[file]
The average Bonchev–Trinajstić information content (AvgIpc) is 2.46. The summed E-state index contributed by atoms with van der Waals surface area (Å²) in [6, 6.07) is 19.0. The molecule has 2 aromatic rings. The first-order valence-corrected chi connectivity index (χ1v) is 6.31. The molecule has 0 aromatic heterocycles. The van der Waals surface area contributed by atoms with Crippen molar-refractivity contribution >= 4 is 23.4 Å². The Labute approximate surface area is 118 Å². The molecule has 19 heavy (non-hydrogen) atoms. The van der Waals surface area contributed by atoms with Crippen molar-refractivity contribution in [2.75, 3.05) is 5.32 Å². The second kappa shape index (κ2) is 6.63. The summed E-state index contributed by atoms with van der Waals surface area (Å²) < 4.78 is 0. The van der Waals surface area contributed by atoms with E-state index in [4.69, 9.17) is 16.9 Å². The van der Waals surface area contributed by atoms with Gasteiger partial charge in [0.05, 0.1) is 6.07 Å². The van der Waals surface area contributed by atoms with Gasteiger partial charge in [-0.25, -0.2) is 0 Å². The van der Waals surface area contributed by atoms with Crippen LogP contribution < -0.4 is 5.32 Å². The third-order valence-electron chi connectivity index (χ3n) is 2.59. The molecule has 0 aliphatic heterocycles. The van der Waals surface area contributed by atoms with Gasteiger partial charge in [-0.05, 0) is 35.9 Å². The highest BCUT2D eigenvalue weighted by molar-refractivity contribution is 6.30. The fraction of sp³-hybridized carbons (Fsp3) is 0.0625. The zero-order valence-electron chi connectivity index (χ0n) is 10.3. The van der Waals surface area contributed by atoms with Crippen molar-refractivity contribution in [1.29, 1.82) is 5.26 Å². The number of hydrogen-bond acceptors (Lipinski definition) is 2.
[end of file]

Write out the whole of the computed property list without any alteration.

The average Bonchev–Trinajstić information content (AvgIpc) is 2.46. The summed E-state index contributed by atoms with van der Waals surface area (Å²) in [6, 6.07) is 19.0. The molecule has 2 aromatic rings. The first-order valence-corrected chi connectivity index (χ1v) is 6.31. The molecule has 0 aromatic heterocycles. The van der Waals surface area contributed by atoms with Crippen molar-refractivity contribution >= 4 is 23.4 Å². The Labute approximate surface area is 118 Å². The molecule has 19 heavy (non-hydrogen) atoms. The van der Waals surface area contributed by atoms with Crippen molar-refractivity contribution in [2.75, 3.05) is 5.32 Å². The second kappa shape index (κ2) is 6.63. The summed E-state index contributed by atoms with van der Waals surface area (Å²) < 4.78 is 0. The van der Waals surface area contributed by atoms with E-state index in [4.69, 9.17) is 16.9 Å². The van der Waals surface area contributed by atoms with Gasteiger partial charge in [0.05, 0.1) is 6.07 Å². The van der Waals surface area contributed by atoms with Gasteiger partial charge in [-0.25, -0.2) is 0 Å². The van der Waals surface area contributed by atoms with Crippen LogP contribution < -0.4 is 5.32 Å². The third-order valence-electron chi connectivity index (χ3n) is 2.59. The molecule has 0 aliphatic heterocycles. The van der Waals surface area contributed by atoms with Gasteiger partial charge in [-0.05, 0) is 35.9 Å². The highest BCUT2D eigenvalue weighted by molar-refractivity contribution is 6.30. The fraction of sp³-hybridized carbons (Fsp3) is 0.0625. The zero-order valence-electron chi connectivity index (χ0n) is 10.3. The van der Waals surface area contributed by atoms with Crippen molar-refractivity contribution in [1.29, 1.82) is 5.26 Å². The number of hydrogen-bond acceptors (Lipinski definition) is 2.